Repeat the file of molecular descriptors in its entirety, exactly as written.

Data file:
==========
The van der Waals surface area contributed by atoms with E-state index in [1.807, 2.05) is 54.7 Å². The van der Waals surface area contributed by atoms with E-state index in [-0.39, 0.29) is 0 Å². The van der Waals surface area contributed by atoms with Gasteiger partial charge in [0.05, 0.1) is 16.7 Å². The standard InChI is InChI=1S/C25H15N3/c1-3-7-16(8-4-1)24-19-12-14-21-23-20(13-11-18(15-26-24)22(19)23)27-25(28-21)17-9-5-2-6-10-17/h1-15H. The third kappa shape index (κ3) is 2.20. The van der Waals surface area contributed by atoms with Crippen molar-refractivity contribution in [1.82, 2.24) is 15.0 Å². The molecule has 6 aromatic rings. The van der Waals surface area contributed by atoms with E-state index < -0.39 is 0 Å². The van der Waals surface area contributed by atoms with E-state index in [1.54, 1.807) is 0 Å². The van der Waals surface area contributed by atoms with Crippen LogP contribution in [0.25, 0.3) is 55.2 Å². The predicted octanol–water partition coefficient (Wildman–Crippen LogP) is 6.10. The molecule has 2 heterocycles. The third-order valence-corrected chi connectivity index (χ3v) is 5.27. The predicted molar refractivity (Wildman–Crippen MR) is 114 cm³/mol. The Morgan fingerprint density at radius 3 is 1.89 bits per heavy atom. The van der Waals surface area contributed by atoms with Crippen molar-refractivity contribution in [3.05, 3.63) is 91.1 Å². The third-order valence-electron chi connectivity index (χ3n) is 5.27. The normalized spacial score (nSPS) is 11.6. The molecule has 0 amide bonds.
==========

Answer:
The van der Waals surface area contributed by atoms with E-state index in [1.807, 2.05) is 54.7 Å². The van der Waals surface area contributed by atoms with E-state index in [-0.39, 0.29) is 0 Å². The van der Waals surface area contributed by atoms with Gasteiger partial charge in [0.05, 0.1) is 16.7 Å². The standard InChI is InChI=1S/C25H15N3/c1-3-7-16(8-4-1)24-19-12-14-21-23-20(13-11-18(15-26-24)22(19)23)27-25(28-21)17-9-5-2-6-10-17/h1-15H. The third kappa shape index (κ3) is 2.20. The van der Waals surface area contributed by atoms with Crippen molar-refractivity contribution in [1.82, 2.24) is 15.0 Å². The molecule has 6 aromatic rings. The van der Waals surface area contributed by atoms with E-state index < -0.39 is 0 Å². The van der Waals surface area contributed by atoms with E-state index in [1.54, 1.807) is 0 Å². The van der Waals surface area contributed by atoms with Crippen LogP contribution in [0.25, 0.3) is 55.2 Å². The predicted octanol–water partition coefficient (Wildman–Crippen LogP) is 6.10. The molecule has 2 heterocycles. The third-order valence-corrected chi connectivity index (χ3v) is 5.27. The predicted molar refractivity (Wildman–Crippen MR) is 114 cm³/mol. The Morgan fingerprint density at radius 3 is 1.89 bits per heavy atom. The van der Waals surface area contributed by atoms with Crippen molar-refractivity contribution in [3.05, 3.63) is 91.1 Å². The third-order valence-electron chi connectivity index (χ3n) is 5.27. The normalized spacial score (nSPS) is 11.6. The molecule has 0 amide bonds.